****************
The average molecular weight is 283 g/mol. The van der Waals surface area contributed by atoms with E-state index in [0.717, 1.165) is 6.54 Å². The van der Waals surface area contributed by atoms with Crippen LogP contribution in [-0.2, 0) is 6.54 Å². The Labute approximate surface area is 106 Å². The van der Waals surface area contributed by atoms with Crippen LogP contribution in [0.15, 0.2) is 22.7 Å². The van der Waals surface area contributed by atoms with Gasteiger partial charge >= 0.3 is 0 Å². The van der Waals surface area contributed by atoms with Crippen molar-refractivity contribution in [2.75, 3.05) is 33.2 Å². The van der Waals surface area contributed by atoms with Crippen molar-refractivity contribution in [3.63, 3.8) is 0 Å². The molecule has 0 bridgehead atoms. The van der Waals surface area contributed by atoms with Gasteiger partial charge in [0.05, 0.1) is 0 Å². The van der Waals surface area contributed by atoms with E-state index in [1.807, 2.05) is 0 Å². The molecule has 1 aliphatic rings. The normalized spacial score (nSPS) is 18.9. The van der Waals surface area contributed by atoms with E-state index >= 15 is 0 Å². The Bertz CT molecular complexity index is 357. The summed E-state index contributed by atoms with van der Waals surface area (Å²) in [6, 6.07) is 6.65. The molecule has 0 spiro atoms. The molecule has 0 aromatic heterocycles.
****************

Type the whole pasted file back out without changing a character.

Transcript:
The average molecular weight is 283 g/mol. The van der Waals surface area contributed by atoms with E-state index in [0.717, 1.165) is 6.54 Å². The van der Waals surface area contributed by atoms with Crippen LogP contribution in [-0.2, 0) is 6.54 Å². The Labute approximate surface area is 106 Å². The van der Waals surface area contributed by atoms with Crippen LogP contribution in [0.15, 0.2) is 22.7 Å². The van der Waals surface area contributed by atoms with Gasteiger partial charge >= 0.3 is 0 Å². The van der Waals surface area contributed by atoms with Crippen molar-refractivity contribution in [2.75, 3.05) is 33.2 Å². The van der Waals surface area contributed by atoms with Crippen molar-refractivity contribution in [3.63, 3.8) is 0 Å². The molecule has 0 bridgehead atoms. The van der Waals surface area contributed by atoms with Gasteiger partial charge in [0.05, 0.1) is 0 Å². The van der Waals surface area contributed by atoms with E-state index in [1.807, 2.05) is 0 Å². The molecule has 1 aliphatic rings. The normalized spacial score (nSPS) is 18.9. The van der Waals surface area contributed by atoms with E-state index >= 15 is 0 Å². The Bertz CT molecular complexity index is 357. The summed E-state index contributed by atoms with van der Waals surface area (Å²) in [6, 6.07) is 6.65. The molecule has 0 spiro atoms. The molecule has 0 aromatic heterocycles.